A talking point that often comes up regarding the state of cricket is the balance between bat and ball.
As is typically the case between Australia and South Africa this century, the visiting team had a comprehensive victory.
Unexpected, perhaps, on most occasions, yet so inexplicably common. Four different series between 2008 and 2016 followed this story line.
Fears of the inevitable end to a window of Australian cricket dominance may have been accelerated come the 2008-9 home season. If anything, the surprise South African triumph marked the beginning of one great era and the decline of another.
The Proteas claimed the three-match series 2-1. The two victories came through extraordinary fight-backs to achieve a feat never done before. To label it ‘against the odds’ might be an understatement.
Gripping and remarkable, this was the first of some brilliant and eventful Test cricket between the teams for the decade to come.
It was mid-December when Perth launched the series. Australia had easily accounted for a disappointing New Zealand 2-0 to begin their home season, but would have understood the enormity of the challenge to come. South Africa had tuned up with ease over Bangladesh.
You might skim over the South African team sheet and wonder why this victory was such a surprise, given the star power.
But it’s worth noting firstly Australia’s standing in the early pieces of the first two matches. They had advantages no team should surrender. The relative inexperience of the (soon to be) South African force was evident.
The pace attack would set the standard across the world for years to come, but Morne Morkel had only a dozen Tests to his name, Dale Steyn had 27, and time was of the essence for Makhaya Ntini, ten years after his debut.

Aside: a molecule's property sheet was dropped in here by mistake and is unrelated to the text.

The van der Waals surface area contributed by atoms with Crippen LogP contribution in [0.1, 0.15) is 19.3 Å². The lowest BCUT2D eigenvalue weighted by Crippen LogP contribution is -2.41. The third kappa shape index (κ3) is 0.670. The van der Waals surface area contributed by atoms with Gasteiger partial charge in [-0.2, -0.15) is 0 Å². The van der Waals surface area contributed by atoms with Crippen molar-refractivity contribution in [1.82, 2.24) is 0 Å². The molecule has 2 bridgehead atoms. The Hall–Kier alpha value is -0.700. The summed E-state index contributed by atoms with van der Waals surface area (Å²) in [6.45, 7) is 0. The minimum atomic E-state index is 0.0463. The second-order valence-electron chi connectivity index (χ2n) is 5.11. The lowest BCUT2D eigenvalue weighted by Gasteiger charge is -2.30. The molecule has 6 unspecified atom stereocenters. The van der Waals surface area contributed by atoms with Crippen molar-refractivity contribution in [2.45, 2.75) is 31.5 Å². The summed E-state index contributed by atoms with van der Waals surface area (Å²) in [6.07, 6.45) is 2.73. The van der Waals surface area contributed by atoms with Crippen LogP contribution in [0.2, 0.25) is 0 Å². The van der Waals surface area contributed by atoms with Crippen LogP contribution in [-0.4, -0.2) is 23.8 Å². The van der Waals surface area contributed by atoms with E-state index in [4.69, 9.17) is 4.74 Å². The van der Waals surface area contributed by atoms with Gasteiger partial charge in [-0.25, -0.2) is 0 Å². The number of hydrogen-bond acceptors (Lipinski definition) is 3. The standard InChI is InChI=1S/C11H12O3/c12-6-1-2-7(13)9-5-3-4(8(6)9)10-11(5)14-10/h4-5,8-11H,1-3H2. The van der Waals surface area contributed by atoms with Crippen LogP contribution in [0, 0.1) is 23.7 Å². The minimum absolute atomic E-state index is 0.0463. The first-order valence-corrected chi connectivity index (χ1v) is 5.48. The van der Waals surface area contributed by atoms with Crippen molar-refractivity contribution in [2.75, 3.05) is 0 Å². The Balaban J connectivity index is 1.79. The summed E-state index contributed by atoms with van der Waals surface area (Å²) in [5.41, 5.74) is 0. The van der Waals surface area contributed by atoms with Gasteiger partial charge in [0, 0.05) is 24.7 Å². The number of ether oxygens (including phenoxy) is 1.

You might argue part of the touring side had most of their greatness behind them – including Ntini, Jacques Kallis and Mark Boucher – with others yet to fully realise theirs – Hashim Amla, AB De Villiers, JP Duminy, Morkel and Steyn. This series was a clear turning point in several young careers.
Australia went into proceedings without their absolute best XI, but it was close. Dropped against New Zealand then inevitably injured again was Shane Watson and the included Andrew Symonds was not aided by knee concerns. Matthew Hayden’s run drought was well publicised and meanwhile, Australia were enduring a spin-bowling merry-go-round.
The hosts compiled 375 at the WACA on their way to a first-innings lead of 94. Given what the cricket world was used to seeing, the remainder of the story should appear a formality. This muddled Australian outfit, though, lacked the same edge. The era may have truly ended with the wave of star retirements two seasons earlier, but even this mix of ageing stars, hopeful young quicks, the future captain and relatively new keeper were expected to throw enough punches.
Generally a lover of Perth’s offerings, Mitchell Johnson tormented the visitors with eight wickets and eventually 11 for the match. His side were firmly in the driving seat before 319 more in the second dig – perhaps a few short of fully sealing the issue. A brisk 94 from Brad Haddin – after a recent first ton in Adelaide – was the only contribution of great substance.
Even then, successful Test chases above 300 were typically rare, let alone 400. Not only was this task accomplished by Graeme Smith’s team, it came at the expense of only four wickets. Smith himself was the architect with 108. After Johnson’s first-innings performance led the charge, the Australian attack was unable to penetrate. In just Test match number two, Jason Krejza struggled at an economy rate greater than four and would not be seen in Melbourne, or ever again.
As debutant JP Duminy flicked the ball away to confirm both his first half-century and the win, you can imagine the inside of Ricky Ponting’s mind. De Villiers posted an unbeaten 106, wrenching man-of-the-match honours away from Johnson, Smith and Kallis.
They had pulled it off and the foregone conclusion had been completely twisted, as had the broader expectations of the series. The target of 414 was just five less than the West Indies’ record set a few years prior, with Australia again the victim. If the Proteas arrived short of belief, there were no such concerns now.
Melbourne and Boxing Day combined again in what remains the most recent meeting between the sides on the occasion. It was not the atmosphere of an Ashes Test, yet 63,000 still filed in for the first day – more than the total match attendance in Perth.
Australia clearly assumed the upper hand in the match. The opening day might have hardly suggested it, but this series was about to become even more incredible. A masterful five-wicket display from Dale Steyn still saw Australia rack up 394 and by late on the second day, the Proteas were 6-141. The empire was fighting back as everybody suspected they would.